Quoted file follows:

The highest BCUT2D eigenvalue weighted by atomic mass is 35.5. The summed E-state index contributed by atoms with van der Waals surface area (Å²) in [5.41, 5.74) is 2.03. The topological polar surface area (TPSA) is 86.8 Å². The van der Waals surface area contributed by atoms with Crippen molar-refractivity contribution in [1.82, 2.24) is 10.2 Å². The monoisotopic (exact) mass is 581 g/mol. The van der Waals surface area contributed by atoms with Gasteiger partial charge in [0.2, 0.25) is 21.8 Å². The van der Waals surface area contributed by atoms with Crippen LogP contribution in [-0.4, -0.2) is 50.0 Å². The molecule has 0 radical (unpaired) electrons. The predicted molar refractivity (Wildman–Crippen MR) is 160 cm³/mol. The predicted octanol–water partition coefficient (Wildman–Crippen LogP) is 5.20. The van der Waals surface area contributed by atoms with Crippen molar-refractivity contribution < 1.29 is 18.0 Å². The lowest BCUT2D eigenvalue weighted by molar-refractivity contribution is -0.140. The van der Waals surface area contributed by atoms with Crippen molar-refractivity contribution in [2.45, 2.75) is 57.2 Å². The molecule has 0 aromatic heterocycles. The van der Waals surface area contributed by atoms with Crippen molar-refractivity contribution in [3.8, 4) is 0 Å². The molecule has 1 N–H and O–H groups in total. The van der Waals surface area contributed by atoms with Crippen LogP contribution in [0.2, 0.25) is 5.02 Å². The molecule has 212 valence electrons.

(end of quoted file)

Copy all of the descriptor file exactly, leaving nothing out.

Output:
The highest BCUT2D eigenvalue weighted by atomic mass is 35.5. The summed E-state index contributed by atoms with van der Waals surface area (Å²) in [5.41, 5.74) is 2.03. The topological polar surface area (TPSA) is 86.8 Å². The van der Waals surface area contributed by atoms with Crippen molar-refractivity contribution in [1.82, 2.24) is 10.2 Å². The monoisotopic (exact) mass is 581 g/mol. The van der Waals surface area contributed by atoms with Gasteiger partial charge in [0.2, 0.25) is 21.8 Å². The van der Waals surface area contributed by atoms with Crippen LogP contribution in [-0.4, -0.2) is 50.0 Å². The molecule has 0 radical (unpaired) electrons. The predicted molar refractivity (Wildman–Crippen MR) is 160 cm³/mol. The predicted octanol–water partition coefficient (Wildman–Crippen LogP) is 5.20. The van der Waals surface area contributed by atoms with Crippen molar-refractivity contribution < 1.29 is 18.0 Å². The lowest BCUT2D eigenvalue weighted by molar-refractivity contribution is -0.140. The van der Waals surface area contributed by atoms with Crippen molar-refractivity contribution in [2.45, 2.75) is 57.2 Å². The molecule has 0 aromatic heterocycles. The van der Waals surface area contributed by atoms with Crippen molar-refractivity contribution in [3.8, 4) is 0 Å². The molecule has 1 N–H and O–H groups in total. The van der Waals surface area contributed by atoms with Crippen LogP contribution in [0.2, 0.25) is 5.02 Å². The molecule has 212 valence electrons.